Over at Vikings Territory, Brett Anderson endangers his health, eyesight, and even his sanity by exhaustively tracking, timing, and analyzing every throw by Teddy Bridgewater in last week’s game against the Green Bay Packers. A common knock on Bridgewater is that he’s holding the ball too long and therefore missing pass opportunities and making himself more vulnerable to being sacked. It’s a long article, but you can skip right to the end to get the facts distilled:
What The Film Shows
It became clear pretty quickly that plays with larger TBH [time ball held] had a lot happening completely out of Bridgewater’s control. There were only a couple of plays where it clearly looked like Bridgewater held the ball too long while there were options downfield to target or that he hesitated to pull the trigger on guys that were open. And consistently, there were three issues I kept noticing.
- Receiver route depth – The Vikings receivers run a ton of late developing routes. I don’t have any numbers to back that up – we’re talking strictly film review now. But on plays ran out of the shotgun with 5-step drops or plays with even longer 7-step drops, by the time Bridgewater is being pressured (which happens about every 2 of 3 plays), his receivers have not finished their routes. And I know that just because they haven’t finished the route doesn’t mean Bridgewater can’t anticipate where they are going to be but… We’re talking not really even close to finishing their routes. It seems that a lot of the Vikings play designs consist of everybody running deep fade routes to create room underneath for someone on a short dig or to check down to a running back in the flat. So, if this player underneath is for any reason covered (or if the Vikings find themselves in long down and distance situations where an underneath route isn’t going to cut it, which… surprise, happens quite often), Bridgewater’s other receiver options are midway through their route 20 yards downfield. What’s worse? Not only are these routes taking forever to develop and typically only materializing once Bridgewater has been sacked or scampered away to save himself, but also…
- Receiver coverage – The Vikings receivers are typically not open. It was pretty striking how often on plays with higher TBH receivers have very little separation. (Make sure to take a look through the frame stills linked in the data table above. I tried to make sure I provided a capture for plays with higher TBH or plays that resulted in a negative outcome. Red circles obviously indicate receivers who are not open while yellow typically indicates receivers who are.) The Packers consistently had 7 defenders in coverage resulting in multiple occasions where multiple receivers are double teamed with safety help over the top. But even in plays with one on one coverage, the Vikings receivers are still having a difficult time finding space. So now, we have a situation with Bridgewater where we have these deep drops where not only are receivers not finished with their deep routes but they are also blanket covered. And why are teams able to drop so many players into coverage creating risky situations for a quarterback who is consistently risk adverse? Because…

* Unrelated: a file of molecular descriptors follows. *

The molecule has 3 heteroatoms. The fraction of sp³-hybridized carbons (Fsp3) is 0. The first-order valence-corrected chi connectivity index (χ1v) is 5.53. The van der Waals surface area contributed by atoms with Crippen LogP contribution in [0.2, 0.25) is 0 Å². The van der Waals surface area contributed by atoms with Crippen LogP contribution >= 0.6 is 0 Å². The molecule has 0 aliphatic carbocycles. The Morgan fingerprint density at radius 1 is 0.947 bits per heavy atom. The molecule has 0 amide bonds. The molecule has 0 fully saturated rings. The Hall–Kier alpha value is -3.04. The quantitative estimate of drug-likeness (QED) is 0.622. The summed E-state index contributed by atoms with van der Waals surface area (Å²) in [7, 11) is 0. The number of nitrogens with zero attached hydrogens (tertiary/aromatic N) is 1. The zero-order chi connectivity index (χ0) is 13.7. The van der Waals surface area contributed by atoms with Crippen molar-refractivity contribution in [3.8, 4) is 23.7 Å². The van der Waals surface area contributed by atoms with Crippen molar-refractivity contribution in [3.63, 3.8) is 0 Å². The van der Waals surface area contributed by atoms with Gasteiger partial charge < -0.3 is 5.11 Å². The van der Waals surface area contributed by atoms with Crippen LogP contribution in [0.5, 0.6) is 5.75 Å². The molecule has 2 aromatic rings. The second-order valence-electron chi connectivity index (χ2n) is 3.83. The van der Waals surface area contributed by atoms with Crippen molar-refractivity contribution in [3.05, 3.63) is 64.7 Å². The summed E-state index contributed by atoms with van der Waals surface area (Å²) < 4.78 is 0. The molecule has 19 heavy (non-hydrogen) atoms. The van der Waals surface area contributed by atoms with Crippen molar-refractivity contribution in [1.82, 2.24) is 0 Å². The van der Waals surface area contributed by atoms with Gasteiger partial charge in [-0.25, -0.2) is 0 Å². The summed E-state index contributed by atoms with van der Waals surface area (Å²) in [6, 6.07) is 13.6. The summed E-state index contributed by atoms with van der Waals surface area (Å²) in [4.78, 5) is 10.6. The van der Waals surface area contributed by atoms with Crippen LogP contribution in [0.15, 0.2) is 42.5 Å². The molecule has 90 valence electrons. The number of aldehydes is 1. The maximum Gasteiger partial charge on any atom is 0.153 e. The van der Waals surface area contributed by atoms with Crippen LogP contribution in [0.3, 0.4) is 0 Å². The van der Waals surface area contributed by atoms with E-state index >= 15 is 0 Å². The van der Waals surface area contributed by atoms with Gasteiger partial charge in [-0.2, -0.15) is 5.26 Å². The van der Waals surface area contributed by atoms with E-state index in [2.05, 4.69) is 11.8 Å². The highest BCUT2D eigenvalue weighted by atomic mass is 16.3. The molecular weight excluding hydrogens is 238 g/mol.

- Poor offensive line play – The Vikings offensive line is not good. And it may be worse than you think. It’s no secret by this point that the Vikings offensive line had one of its worst showings of the year against the Packers. More often than not, simply by rushing four defenders, Green Bay was able to get pressure on Bridgewater within 2-3 seconds. This is a quick sack time. And more often than not, Bridgewater is having to evade this pressure by any means necessary to either give his receivers time to finish their routes or give them time to get open. (Or more frequently – both.) As a result of this, what we saw on multiple occasions against the Packers is Bridgewater being pressured quickly, him scrambling from the pocket and dancing around while stiff-arming a defender once or twice and ultimately throwing the ball out of bounds or taking a sack. Are you starting to see what the problem here?
Bridgewater is not holding the ball for a length of time that should reflect poorly on his play. The data shows that Bridgewater is about average when looking just strictly at the numbers. The tape shows a quarterback who really doesn’t have a lot of options other than holding on to the ball. When Bridgewater is presented with a quick 1- or 3-step drop and his receivers run routes with lengths complementary to the length of his drop, it typically results in Bridgewater finding a relatively open receiver, making a quick decision and getting the ball there accurately. When Bridgewater is faced with longer developing plays behind an offensive line that’s a sieve and receivers who are running lengthy routes while closely covered, he tries to make a play himself. Sure, there were a couple of plays during the Packers game where it may have been a better decision for Bridgewater to take a sack when initially pressured and saving the yards he lost by scrambling backwards. However, it’s difficult to chastise him for trying to create plays when they aren’t there when it doesn’t work and applauding him when his evasiveness, deadly stiff arm and surprisingly effective spin move result in a big play.
Bridgewater has been far from perfect this season. But after this extensive exercise, I can comfortably say that the amount of time Bridgewater is holding on to the ball should not negatively reflect on his performance considering the above mentioned external factors.